p.s. While in Montana we visited the Lewis and Clark Interpretive Center and the photos above are from those exhibits.

The Iceman Cometh

Monday, January 14, 2013


The Iceman Cometh
by Eugene O'Neill
★★★★☆

This sad saga chronicles a group of drunks who meet up at a local saloon. They are full of big dreams for the future, but anyone who knows them knows that they are all talk and no action. Each man has glossed over the story of his life in his own mind, leaving out the bad bits and chalk any failures up to someone else’s fault or a tragedy that befell him.

The patrons look up to a salesman named Hickman ("Hickey") who stops in when he can. During the first half of the play everyone gathers at the saloon for a birthday party and just waits for Hickey to arrive. When he finally gets there something is different about him and immediately everyone is concerned. He has lost his happy-go-lucky attitude. Hickey forces each of the individuals to reevaluate their lives and ask themselves whether they are truly trying to improve it.

The owner of the saloon, Harry Hope, watches the drama unfolds in his establishment. He is concerned by the direction in which Hickey’s “ideas” are steering everyone. In this world people embrace only the possibility of a better life, they never intend to take the steps that would actually lead to one, but it's that hope that keeps them going.

It’s hard to explain why this was such a powerful story to me. I think part of it is the context in which it was written. It was published in 1940, and written during the Great Depression, a time of disillusionment in America. It captures that feeling of hopelessness in such a palpable way. I could see each of the characters thinking about their “one day” plans and truly believing that those dreams were attainable.

BOTTOM LINE: This play paints a beautiful picture of the crumbling American dream. It asks the question, do people really want to reach their goals or is the fact that they have those dreams enough for them? There’s something to be said for having a distant hope, especially for those living such desperate lives.

"I know you become such a coward that you'll grab at any lousy excuse to get out of killing your pipe dreams. And yet, as I've told you over and over, it's exactly those damned tomorrow dreams which keep you from making peace with yourself. So you've got to kill them like I did."


I read this as part of the Let’s Read Plays yearlong event hosted by Fanda. From November 2012 to October 2013 participants will read 12 classics plays throughout the year, at least one each month. Here's my master post

January Classic Meme Question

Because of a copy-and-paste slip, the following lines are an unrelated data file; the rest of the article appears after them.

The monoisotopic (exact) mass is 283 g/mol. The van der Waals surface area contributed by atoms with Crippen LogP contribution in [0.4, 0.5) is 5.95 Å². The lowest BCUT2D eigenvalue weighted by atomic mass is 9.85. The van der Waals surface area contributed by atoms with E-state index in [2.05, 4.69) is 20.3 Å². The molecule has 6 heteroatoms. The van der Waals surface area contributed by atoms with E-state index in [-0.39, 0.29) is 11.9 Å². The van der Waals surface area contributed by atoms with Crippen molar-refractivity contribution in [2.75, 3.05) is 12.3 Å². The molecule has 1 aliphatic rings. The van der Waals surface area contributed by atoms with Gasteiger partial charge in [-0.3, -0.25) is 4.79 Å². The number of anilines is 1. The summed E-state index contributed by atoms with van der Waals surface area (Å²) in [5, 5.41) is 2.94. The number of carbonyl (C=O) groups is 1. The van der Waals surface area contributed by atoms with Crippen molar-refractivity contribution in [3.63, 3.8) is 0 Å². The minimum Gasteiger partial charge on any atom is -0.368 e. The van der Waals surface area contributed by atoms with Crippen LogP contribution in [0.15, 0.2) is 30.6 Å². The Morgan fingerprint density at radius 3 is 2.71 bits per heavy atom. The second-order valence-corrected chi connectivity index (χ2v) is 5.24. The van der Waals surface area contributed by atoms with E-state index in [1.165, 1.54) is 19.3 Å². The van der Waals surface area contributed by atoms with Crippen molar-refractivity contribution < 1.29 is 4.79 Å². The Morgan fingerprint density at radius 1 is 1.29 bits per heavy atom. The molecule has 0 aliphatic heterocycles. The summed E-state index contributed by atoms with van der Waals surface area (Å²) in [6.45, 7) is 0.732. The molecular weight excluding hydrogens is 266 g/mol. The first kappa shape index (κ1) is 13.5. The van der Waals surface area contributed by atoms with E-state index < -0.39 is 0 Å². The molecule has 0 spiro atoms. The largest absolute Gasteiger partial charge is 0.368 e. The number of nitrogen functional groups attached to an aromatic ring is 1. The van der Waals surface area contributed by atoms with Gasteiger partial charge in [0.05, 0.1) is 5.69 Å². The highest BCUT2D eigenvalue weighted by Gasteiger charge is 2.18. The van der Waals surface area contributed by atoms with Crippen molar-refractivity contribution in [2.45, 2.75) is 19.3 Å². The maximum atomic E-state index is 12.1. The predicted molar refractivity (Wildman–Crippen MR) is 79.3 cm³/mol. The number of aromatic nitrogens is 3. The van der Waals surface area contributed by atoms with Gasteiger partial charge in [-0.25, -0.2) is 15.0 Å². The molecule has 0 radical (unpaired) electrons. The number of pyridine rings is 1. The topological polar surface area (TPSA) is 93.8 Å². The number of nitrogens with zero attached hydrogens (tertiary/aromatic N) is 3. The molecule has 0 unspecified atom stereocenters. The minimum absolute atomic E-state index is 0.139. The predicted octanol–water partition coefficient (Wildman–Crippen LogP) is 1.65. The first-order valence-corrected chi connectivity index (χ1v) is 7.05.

Saturday, January 12, 2013



What is the best book you’ve read so far for The Classics Club — and why?
It’s a tie between The Count of Monte Cristo by Alexandre Dumas and Raise High the Roof Beam, Carpenters by J.D. Salinger. I loved Count because the story was incredible. It was a slowly-building masterpiece. I loved the characters, I wanted the villains to get their just desserts and Dumas didn’t disappoint. 

I loved Raise High because it’s so beautifully written. Salinger draws you into the intoxicating world of the Glass family and you can’t look away. Even as Seymour’s world is crumbling all you want is to get to know him better.

Both books were really amazing in different ways and I'm so glad I put both on my Classics Club list. 

What great books have you discovered lately?


Pairing Books with Movies: Moonlight Mile

Friday, January 11, 2013



Moonlight Mile
by Dennis Lehane
★★★★

No one writes a thriller quite like Lehane. From the heartbreaking story in Mystic River to the mind-bending twists in Shutter Island, his books are undeniably addictive. He gives the reader so much more than good plot points; he creates powerful characters that feel relatable and real.

This book is the latest installment of the Kenzie and Gennaro series (which includes Sacred, Prayers for Rain, A Drink Before the War, etc.). It is a direct sequel to Gone, Baby, Gone (published in 1999) and you really need to read that one first to understand what’s going on. The rest of my review will assume you’ve read Gone, Baby, Gone.

What I’ve always loved about Lehane’s work is his ability to capture and communicate the moral ambiguity of a case without seeming preachy. He tackles impossible issues from the perspective of his “everyman” detective Patrick Kenzie. He faces the darkest corners of society and manages to come out alive, though never completely unscathed.

In Gone, Baby, Gone Kenzie searches for a kidnapped girl named Amanda McCready. When he eventually finds her he struggles with the decision of whether of not to return her to her neglectful mother. He eventually decides that he as to take her back to her parent, but that decision has lasting consequences. At the beginning of this book Kenzie finds out that Amanda, now a teenager, has gone missing again.

I really enjoyed this one because we have the chance to see the characters we’ve grown to love in another phase of life. Patrick and Angie are married and have a daughter. They’re trying to find a stable balance in their lives while still pursuing careers that interest them.

There were a few moments when the novel lost its footing for me. This was mainly when Lehane tried to write like a teenager would speak and when he talked about technology. In both instances the novel felt forced. It wasn’t enough to ruin anything for me; it just took me out of the story for a second.